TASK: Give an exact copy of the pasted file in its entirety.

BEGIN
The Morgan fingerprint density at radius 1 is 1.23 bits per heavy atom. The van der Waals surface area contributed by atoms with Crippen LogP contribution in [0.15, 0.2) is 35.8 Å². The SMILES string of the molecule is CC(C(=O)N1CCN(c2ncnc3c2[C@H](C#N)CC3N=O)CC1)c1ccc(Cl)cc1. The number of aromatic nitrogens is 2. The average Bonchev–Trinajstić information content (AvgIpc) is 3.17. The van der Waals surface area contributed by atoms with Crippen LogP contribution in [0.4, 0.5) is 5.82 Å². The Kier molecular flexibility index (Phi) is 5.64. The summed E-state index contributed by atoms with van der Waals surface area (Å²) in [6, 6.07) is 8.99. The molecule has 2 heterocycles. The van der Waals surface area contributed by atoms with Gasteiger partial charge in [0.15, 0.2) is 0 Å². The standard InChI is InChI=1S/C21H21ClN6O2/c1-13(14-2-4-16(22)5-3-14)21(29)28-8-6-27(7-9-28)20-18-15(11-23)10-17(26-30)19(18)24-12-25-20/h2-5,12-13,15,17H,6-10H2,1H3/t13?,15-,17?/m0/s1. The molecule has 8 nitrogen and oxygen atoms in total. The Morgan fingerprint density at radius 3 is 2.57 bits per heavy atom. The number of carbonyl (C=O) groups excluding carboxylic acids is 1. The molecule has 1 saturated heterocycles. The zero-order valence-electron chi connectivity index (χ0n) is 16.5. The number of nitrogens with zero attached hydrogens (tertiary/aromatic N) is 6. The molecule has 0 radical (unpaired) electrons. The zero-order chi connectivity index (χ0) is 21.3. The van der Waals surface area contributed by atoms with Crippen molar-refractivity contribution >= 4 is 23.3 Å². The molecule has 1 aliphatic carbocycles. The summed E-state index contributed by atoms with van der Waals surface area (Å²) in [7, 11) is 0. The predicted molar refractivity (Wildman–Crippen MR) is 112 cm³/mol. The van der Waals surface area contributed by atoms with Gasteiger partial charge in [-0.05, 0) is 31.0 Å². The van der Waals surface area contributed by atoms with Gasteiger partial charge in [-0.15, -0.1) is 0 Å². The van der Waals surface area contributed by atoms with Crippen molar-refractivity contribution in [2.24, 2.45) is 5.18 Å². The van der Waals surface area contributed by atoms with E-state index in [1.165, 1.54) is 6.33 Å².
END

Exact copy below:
The Morgan fingerprint density at radius 1 is 1.23 bits per heavy atom. The van der Waals surface area contributed by atoms with Crippen LogP contribution in [0.15, 0.2) is 35.8 Å². The SMILES string of the molecule is CC(C(=O)N1CCN(c2ncnc3c2[C@H](C#N)CC3N=O)CC1)c1ccc(Cl)cc1. The number of aromatic nitrogens is 2. The average Bonchev–Trinajstić information content (AvgIpc) is 3.17. The van der Waals surface area contributed by atoms with Crippen LogP contribution in [0.4, 0.5) is 5.82 Å². The Kier molecular flexibility index (Phi) is 5.64. The summed E-state index contributed by atoms with van der Waals surface area (Å²) in [6, 6.07) is 8.99. The molecule has 2 heterocycles. The van der Waals surface area contributed by atoms with Gasteiger partial charge in [0.15, 0.2) is 0 Å². The standard InChI is InChI=1S/C21H21ClN6O2/c1-13(14-2-4-16(22)5-3-14)21(29)28-8-6-27(7-9-28)20-18-15(11-23)10-17(26-30)19(18)24-12-25-20/h2-5,12-13,15,17H,6-10H2,1H3/t13?,15-,17?/m0/s1. The molecule has 8 nitrogen and oxygen atoms in total. The Morgan fingerprint density at radius 3 is 2.57 bits per heavy atom. The number of carbonyl (C=O) groups excluding carboxylic acids is 1. The molecule has 1 saturated heterocycles. The zero-order valence-electron chi connectivity index (χ0n) is 16.5. The number of nitrogens with zero attached hydrogens (tertiary/aromatic N) is 6. The molecule has 0 radical (unpaired) electrons. The zero-order chi connectivity index (χ0) is 21.3. The van der Waals surface area contributed by atoms with Crippen molar-refractivity contribution >= 4 is 23.3 Å². The molecule has 1 aliphatic carbocycles. The summed E-state index contributed by atoms with van der Waals surface area (Å²) in [7, 11) is 0. The predicted molar refractivity (Wildman–Crippen MR) is 112 cm³/mol. The van der Waals surface area contributed by atoms with Gasteiger partial charge in [-0.05, 0) is 31.0 Å². The van der Waals surface area contributed by atoms with Gasteiger partial charge in [-0.15, -0.1) is 0 Å². The van der Waals surface area contributed by atoms with Crippen molar-refractivity contribution in [2.24, 2.45) is 5.18 Å². The van der Waals surface area contributed by atoms with E-state index in [1.165, 1.54) is 6.33 Å².